There are two resolutions to these issues. The first, outlined by nutrition experts Dr Elye and Mark Bittman, is to eat “real” food (Bittman, 2007). “Real” refers to how foods should actually be - unprocessed and organic, as true to the natural form as possible. The second solution is to reduce the quantity of food consumed, with portion sizing. Controlled portions will not only benefit the consumer’s health but the environment too, reducing the amount of food waste disposed, caused by over estimating how much is required. Controlled portion sizes and the system used to illustrate the concept to the consumer, have developed into an integral component of my practice. My project will offer two portion sizes of ‘less’ and ‘more’ quantities, designed to suit the dietary requirements of females: less, and males: more. Although the portions only act as an ideal guide, they can be mixed together to suit individual consumers appetites and requirements. By offering a variety of portion sizes and meal ingredients, the project encourages creativity and trying different flavour combinations. An important benefit of consuming better quality food, that in turn costs a bit more for its greater quality, is that the consumer will opt to eat less, therefore adhering to the specified portions where cost is appropriated to size. The scientific case for eating less is compelling as overeating promotes cell division, most severely in cancer cells; eating less has the potential to slow cell division (Pollan, 2008, p.184). Health organisation The Heart Foundation have attempted to combat our food consumption issues, using a different strategy of a marketable consumer friendly visual tool, the Healthy Food Pyramid. The diagram advises the quantitative hierarchy of what ideally should be consumed. Its basic content is its biggest drawback, just like the nutritional information provided on food packaging. The labelling of the foods within my project will examine in more depth the product’s ingredient’s, stressing the beneficial qualities that they offer the consumer nutritionally.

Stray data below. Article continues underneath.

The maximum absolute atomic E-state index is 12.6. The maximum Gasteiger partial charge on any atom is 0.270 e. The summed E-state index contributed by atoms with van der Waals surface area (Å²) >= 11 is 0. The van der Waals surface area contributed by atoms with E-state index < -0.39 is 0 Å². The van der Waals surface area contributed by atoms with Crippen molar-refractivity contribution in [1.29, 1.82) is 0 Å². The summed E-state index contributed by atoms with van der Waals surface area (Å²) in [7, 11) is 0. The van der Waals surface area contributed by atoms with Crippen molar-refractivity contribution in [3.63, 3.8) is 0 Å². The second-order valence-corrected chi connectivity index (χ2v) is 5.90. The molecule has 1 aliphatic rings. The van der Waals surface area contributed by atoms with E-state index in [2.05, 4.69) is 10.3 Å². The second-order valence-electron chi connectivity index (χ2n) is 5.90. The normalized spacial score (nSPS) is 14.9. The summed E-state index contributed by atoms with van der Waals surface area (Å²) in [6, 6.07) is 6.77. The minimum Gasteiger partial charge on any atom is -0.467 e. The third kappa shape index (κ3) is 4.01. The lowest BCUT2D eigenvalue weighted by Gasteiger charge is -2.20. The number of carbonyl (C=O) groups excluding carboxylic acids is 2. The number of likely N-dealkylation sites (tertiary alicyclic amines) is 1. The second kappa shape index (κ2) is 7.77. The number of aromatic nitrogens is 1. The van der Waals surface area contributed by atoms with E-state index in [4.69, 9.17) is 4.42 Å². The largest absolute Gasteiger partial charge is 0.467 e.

The ethos of my project is similar to German supermarket Unpackaged but with a focus on practices of reducing environmental waste opposed to my interest in minimising food waste. Their concept is designed for a metro consumer, with a ‘bring your own container’ refilling system to minimise packaging (Winter, 2014). I theorise that this concept would be unfeasible for inner city consumers, who do not have access to a vehicle. Instead targeted consumers rely on public transport or walking, purchasing goods after work on their way home. This approach could also be considered as “over reliant on the goodwill of the customer”, first to bring back empty containers and then to be bothered refilling, sealing and labelling to purchase (Miller & Aldridge, 2012, p.125). The Unpackaged concept deserves merit for its ecologically considerate aspects. Although healthy eating consumers would appreciate this concept, the dedication required from such consumers in order for the concept to be successful, steered me away from incorporating this type of concept into my own project.